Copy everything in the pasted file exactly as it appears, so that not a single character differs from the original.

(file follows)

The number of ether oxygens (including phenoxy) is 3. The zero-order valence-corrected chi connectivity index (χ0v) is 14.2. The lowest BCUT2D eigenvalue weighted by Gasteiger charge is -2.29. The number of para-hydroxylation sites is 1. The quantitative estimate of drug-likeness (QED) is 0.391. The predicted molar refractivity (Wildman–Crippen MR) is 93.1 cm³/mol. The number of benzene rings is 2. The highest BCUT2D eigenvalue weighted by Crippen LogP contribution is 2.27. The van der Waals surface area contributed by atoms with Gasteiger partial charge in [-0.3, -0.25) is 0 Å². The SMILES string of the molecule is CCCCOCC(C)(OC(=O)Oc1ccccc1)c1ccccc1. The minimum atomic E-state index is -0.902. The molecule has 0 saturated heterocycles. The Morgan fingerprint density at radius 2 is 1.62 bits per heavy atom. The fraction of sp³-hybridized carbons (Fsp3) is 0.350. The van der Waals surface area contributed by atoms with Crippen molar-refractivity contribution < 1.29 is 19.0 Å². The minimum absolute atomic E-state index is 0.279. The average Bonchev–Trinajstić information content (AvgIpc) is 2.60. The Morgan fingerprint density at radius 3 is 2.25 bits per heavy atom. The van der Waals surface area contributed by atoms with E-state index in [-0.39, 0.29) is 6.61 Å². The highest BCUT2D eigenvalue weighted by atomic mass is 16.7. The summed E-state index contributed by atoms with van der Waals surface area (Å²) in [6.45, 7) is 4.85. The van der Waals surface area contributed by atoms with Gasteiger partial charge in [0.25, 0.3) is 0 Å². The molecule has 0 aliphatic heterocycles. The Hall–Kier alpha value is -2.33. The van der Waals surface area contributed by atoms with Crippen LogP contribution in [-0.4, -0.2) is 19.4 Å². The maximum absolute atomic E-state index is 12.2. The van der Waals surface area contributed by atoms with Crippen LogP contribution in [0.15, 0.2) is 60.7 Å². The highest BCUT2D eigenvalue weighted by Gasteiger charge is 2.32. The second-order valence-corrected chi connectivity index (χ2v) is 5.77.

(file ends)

The number of ether oxygens (including phenoxy) is 3. The zero-order valence-corrected chi connectivity index (χ0v) is 14.2. The lowest BCUT2D eigenvalue weighted by Gasteiger charge is -2.29. The number of para-hydroxylation sites is 1. The quantitative estimate of drug-likeness (QED) is 0.391. The predicted molar refractivity (Wildman–Crippen MR) is 93.1 cm³/mol. The number of benzene rings is 2. The highest BCUT2D eigenvalue weighted by Crippen LogP contribution is 2.27. The van der Waals surface area contributed by atoms with Gasteiger partial charge in [-0.3, -0.25) is 0 Å². The SMILES string of the molecule is CCCCOCC(C)(OC(=O)Oc1ccccc1)c1ccccc1. The minimum atomic E-state index is -0.902. The molecule has 0 saturated heterocycles. The Morgan fingerprint density at radius 2 is 1.62 bits per heavy atom. The fraction of sp³-hybridized carbons (Fsp3) is 0.350. The van der Waals surface area contributed by atoms with Crippen molar-refractivity contribution < 1.29 is 19.0 Å². The minimum absolute atomic E-state index is 0.279. The average Bonchev–Trinajstić information content (AvgIpc) is 2.60. The Morgan fingerprint density at radius 3 is 2.25 bits per heavy atom. The van der Waals surface area contributed by atoms with E-state index in [-0.39, 0.29) is 6.61 Å². The highest BCUT2D eigenvalue weighted by atomic mass is 16.7. The summed E-state index contributed by atoms with van der Waals surface area (Å²) in [6.45, 7) is 4.85. The van der Waals surface area contributed by atoms with Gasteiger partial charge in [0.25, 0.3) is 0 Å². The molecule has 0 aliphatic heterocycles. The Hall–Kier alpha value is -2.33. The van der Waals surface area contributed by atoms with Crippen LogP contribution in [-0.4, -0.2) is 19.4 Å². The maximum absolute atomic E-state index is 12.2. The van der Waals surface area contributed by atoms with Crippen LogP contribution in [0.15, 0.2) is 60.7 Å². The highest BCUT2D eigenvalue weighted by Gasteiger charge is 2.32. The second-order valence-corrected chi connectivity index (χ2v) is 5.77.